Many time value of money problems that we face involve neither a single cash flow nor a single annuity. Instead, we may encounter a mixed (or uneven) pattern of cash flows.
The first step in solving the question above, or any similar problem, is to draw a time line, position the cash flows, and draw arrows indicating the direction and position to which you are going to adjust the flows. Second, make the necessary calculations as indicated by your diagram. (You may think that drawing a picture of what needs to be done is somewhat "childlike." However, consider that most successful home builders work from blueprints - why shouldn't you?)
Figure illustrates that mixed flow problems can always be solved by adjusting each flow individually and then summing the results. This is time-consuming, but it works.
Often we can recognize certain patterns within mixed cash flows that allow us to take some calculation shortcuts. Thus the problem that we have been working on could be solved in a number of alternative ways. One such alternative is shown in Figure 3.9. Notice how our twostep procedure continues to lead us to the correct solution:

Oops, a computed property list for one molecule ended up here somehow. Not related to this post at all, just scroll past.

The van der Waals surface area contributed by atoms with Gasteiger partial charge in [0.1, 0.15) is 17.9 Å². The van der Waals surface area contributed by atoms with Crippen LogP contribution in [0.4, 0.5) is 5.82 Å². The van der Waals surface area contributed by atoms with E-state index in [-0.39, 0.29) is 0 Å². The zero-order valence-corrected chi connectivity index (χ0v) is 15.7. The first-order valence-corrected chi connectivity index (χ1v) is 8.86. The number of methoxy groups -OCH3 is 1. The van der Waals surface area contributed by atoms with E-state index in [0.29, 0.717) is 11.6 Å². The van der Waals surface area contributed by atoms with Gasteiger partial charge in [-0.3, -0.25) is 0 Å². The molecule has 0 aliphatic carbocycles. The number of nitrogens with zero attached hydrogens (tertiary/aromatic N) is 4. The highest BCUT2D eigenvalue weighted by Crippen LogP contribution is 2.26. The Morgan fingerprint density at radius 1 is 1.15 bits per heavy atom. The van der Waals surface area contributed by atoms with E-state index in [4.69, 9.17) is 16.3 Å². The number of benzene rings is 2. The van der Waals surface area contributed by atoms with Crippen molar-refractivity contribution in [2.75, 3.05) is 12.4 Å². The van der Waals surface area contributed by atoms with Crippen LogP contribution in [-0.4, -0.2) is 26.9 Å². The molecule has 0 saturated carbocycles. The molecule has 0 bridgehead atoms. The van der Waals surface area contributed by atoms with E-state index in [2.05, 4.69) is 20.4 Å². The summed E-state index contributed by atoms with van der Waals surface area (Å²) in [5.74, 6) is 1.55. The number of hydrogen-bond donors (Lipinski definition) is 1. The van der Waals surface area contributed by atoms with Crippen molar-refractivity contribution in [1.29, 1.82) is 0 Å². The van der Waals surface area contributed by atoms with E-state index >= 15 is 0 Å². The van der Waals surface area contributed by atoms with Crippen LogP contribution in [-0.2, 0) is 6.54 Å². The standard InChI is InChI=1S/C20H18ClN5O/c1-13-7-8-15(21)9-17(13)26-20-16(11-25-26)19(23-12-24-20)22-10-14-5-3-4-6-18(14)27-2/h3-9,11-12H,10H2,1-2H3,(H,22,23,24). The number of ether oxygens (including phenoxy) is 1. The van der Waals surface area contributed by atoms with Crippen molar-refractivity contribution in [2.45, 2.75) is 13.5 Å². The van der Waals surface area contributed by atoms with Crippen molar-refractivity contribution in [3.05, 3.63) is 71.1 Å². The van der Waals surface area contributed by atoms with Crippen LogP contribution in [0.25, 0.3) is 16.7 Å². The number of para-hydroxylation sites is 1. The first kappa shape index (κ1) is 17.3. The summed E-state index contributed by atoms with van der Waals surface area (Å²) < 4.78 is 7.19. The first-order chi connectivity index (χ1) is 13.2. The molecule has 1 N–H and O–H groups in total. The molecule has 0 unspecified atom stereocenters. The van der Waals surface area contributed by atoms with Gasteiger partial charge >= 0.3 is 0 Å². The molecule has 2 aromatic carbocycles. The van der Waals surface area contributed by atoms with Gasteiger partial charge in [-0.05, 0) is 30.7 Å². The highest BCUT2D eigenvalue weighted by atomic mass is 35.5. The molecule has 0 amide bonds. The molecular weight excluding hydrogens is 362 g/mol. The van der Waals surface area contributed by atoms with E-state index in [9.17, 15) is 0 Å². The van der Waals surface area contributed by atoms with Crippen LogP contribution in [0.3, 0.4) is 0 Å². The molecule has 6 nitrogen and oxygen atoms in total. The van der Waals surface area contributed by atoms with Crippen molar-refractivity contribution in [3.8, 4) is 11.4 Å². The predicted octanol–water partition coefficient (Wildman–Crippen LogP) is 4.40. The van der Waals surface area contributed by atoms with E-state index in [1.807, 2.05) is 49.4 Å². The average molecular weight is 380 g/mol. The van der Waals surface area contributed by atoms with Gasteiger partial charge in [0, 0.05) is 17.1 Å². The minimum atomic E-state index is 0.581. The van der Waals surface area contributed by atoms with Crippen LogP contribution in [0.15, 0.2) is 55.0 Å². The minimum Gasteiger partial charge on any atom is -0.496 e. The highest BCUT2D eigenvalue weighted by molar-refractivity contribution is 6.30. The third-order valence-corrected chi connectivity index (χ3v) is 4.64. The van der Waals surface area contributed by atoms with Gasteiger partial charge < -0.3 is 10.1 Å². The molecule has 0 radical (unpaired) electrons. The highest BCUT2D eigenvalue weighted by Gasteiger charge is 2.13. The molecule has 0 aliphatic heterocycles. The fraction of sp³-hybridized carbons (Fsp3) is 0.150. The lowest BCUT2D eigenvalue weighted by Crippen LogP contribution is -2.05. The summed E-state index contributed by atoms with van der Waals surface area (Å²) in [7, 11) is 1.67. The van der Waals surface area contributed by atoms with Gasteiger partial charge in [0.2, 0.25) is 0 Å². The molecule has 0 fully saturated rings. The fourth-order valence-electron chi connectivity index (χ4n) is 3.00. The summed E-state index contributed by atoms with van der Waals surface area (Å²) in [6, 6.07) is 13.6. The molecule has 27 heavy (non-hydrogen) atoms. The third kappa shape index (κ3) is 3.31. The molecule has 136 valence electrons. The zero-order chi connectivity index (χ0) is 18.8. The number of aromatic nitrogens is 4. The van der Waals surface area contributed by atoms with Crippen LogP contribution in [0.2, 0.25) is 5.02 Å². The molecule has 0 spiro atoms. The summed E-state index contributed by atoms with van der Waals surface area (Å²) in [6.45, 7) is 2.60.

• Step 1: Draw a time line, position cash flows, and draw arrows to indicate direction and position of adjustments.
• Step 2: Perform calculations as indicated by your diagram.
A wide variety of mixed (uneven) cash-flow problems could be illustrated. To appreciate this variety and to master the skills necessary to determine solutions, be sure to do the problems at the end of this chapter. Don't be too bothered if you make some mistakes at first. Time value of money problems can be tricky. Mastering this material is a little bit like learning to ride a bicycle. You expect to fall and get bruised a bit until you pick up the necessary skills.
But practice makes perfect.